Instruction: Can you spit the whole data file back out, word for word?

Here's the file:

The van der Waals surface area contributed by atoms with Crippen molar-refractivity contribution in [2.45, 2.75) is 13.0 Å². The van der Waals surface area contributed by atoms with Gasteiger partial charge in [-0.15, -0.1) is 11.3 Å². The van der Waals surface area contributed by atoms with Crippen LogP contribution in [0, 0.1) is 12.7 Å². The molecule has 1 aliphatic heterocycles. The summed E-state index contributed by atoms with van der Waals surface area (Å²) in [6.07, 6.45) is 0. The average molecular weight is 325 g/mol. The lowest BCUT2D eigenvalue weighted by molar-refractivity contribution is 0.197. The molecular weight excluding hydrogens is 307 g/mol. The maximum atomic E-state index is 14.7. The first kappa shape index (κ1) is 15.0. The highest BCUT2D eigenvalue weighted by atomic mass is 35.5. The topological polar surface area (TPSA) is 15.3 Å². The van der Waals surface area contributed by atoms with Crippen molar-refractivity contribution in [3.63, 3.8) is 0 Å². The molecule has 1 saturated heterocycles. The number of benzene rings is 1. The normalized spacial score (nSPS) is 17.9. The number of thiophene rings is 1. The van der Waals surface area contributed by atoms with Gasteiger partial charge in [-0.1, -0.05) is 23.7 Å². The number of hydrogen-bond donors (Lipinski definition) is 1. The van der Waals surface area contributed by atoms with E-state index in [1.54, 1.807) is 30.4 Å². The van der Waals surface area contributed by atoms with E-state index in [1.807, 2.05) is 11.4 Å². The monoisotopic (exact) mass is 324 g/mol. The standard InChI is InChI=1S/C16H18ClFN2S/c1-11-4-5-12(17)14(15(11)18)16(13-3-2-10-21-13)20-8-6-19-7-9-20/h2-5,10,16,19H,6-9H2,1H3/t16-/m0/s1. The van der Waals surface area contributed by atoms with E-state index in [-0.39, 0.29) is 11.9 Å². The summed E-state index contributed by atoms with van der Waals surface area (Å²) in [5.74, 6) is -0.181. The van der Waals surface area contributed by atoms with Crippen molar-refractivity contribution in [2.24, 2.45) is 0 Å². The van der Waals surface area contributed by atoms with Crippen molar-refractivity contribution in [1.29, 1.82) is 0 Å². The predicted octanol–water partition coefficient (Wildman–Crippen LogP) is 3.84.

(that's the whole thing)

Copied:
The van der Waals surface area contributed by atoms with Crippen molar-refractivity contribution in [2.45, 2.75) is 13.0 Å². The van der Waals surface area contributed by atoms with Gasteiger partial charge in [-0.15, -0.1) is 11.3 Å². The van der Waals surface area contributed by atoms with Crippen LogP contribution in [0, 0.1) is 12.7 Å². The molecule has 1 aliphatic heterocycles. The summed E-state index contributed by atoms with van der Waals surface area (Å²) in [6.07, 6.45) is 0. The average molecular weight is 325 g/mol. The lowest BCUT2D eigenvalue weighted by molar-refractivity contribution is 0.197. The molecular weight excluding hydrogens is 307 g/mol. The maximum atomic E-state index is 14.7. The first kappa shape index (κ1) is 15.0. The highest BCUT2D eigenvalue weighted by atomic mass is 35.5. The topological polar surface area (TPSA) is 15.3 Å². The van der Waals surface area contributed by atoms with Crippen molar-refractivity contribution in [3.63, 3.8) is 0 Å². The molecule has 1 saturated heterocycles. The number of benzene rings is 1. The normalized spacial score (nSPS) is 17.9. The number of thiophene rings is 1. The van der Waals surface area contributed by atoms with Gasteiger partial charge in [-0.1, -0.05) is 23.7 Å². The number of hydrogen-bond donors (Lipinski definition) is 1. The van der Waals surface area contributed by atoms with E-state index in [1.54, 1.807) is 30.4 Å². The van der Waals surface area contributed by atoms with E-state index in [1.807, 2.05) is 11.4 Å². The monoisotopic (exact) mass is 324 g/mol. The standard InChI is InChI=1S/C16H18ClFN2S/c1-11-4-5-12(17)14(15(11)18)16(13-3-2-10-21-13)20-8-6-19-7-9-20/h2-5,10,16,19H,6-9H2,1H3/t16-/m0/s1. The van der Waals surface area contributed by atoms with E-state index in [-0.39, 0.29) is 11.9 Å². The summed E-state index contributed by atoms with van der Waals surface area (Å²) in [5.74, 6) is -0.181. The van der Waals surface area contributed by atoms with Crippen molar-refractivity contribution in [2.24, 2.45) is 0 Å². The van der Waals surface area contributed by atoms with Crippen molar-refractivity contribution in [1.29, 1.82) is 0 Å². The predicted octanol–water partition coefficient (Wildman–Crippen LogP) is 3.84.